Several methods are used to draw smooth points. One method computes the sum of squares per sample. In this method, a sample that is inside a point meets the following condition:
r ^{2}>=(x−x _{p})^{2}+(y−y _{p})^{2},
where:

r=the radius of the point,

(x_{p}, y_{p})=the position of the center of the point,

(x, y)=the position of the sample.

Each sample evaluation requires two subtracts, two multiplies, one add, and one magnitude compare. Further, the equation is not linear, making an iterative evaluation more difficult. It should be noted that while triangle edge evaluation is a common operation in graphics system, this equation is not of the form used to evaluate triangle edges, so additional hardware is required.

Another method to draw smooth points approximates points using polygons. A circular point can be approximated with a polygon. Adding more sides to the polygon makes the approximation more accurate. Each sample point inside the bounding box of the point needs to be checked to see if it is inside the polygon. This requires an edge evaluation of the form:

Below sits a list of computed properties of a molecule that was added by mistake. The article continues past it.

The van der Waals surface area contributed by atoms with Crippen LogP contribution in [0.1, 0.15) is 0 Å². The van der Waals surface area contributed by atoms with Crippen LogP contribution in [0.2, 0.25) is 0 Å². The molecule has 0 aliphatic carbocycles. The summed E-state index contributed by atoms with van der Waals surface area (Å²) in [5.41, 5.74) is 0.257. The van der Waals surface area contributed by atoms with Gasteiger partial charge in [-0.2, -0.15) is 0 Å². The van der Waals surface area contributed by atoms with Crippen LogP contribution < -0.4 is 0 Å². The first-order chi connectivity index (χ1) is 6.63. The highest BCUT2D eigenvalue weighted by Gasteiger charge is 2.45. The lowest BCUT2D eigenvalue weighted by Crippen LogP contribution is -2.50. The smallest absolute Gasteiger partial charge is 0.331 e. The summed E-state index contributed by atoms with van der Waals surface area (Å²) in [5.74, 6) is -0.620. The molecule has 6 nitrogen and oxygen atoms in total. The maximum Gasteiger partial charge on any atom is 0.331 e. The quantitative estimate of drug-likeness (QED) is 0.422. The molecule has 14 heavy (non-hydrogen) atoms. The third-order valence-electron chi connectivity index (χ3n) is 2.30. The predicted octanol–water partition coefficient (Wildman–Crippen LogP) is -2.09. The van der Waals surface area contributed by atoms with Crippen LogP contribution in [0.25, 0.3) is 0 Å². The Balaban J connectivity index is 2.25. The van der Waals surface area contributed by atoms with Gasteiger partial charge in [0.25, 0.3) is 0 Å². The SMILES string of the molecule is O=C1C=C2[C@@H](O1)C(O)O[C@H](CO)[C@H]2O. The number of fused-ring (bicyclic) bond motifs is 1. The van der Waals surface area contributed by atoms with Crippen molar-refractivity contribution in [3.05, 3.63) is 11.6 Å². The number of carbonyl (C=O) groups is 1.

(x−x _{n0})*(y _{m1} −y _{n0})−(y−y _{n0})*(x _{n1} −x _{n0})>=0;
where:

(x_{n0}, y_{n0}) and (x_{n1}, y_{n1}) are the endpoints of the nth edge of the polygon,

(x, y) is the position of the sample point.

This equation is of the form used to evaluate triangle edges. Most graphics hardware supports three or four edge evaluators to handle triangles or quadrangles. Larger points need more than four sides in the polygon to reduce visual artifacts, and therefore, additional hardware or processing is required to evaluate the polygons.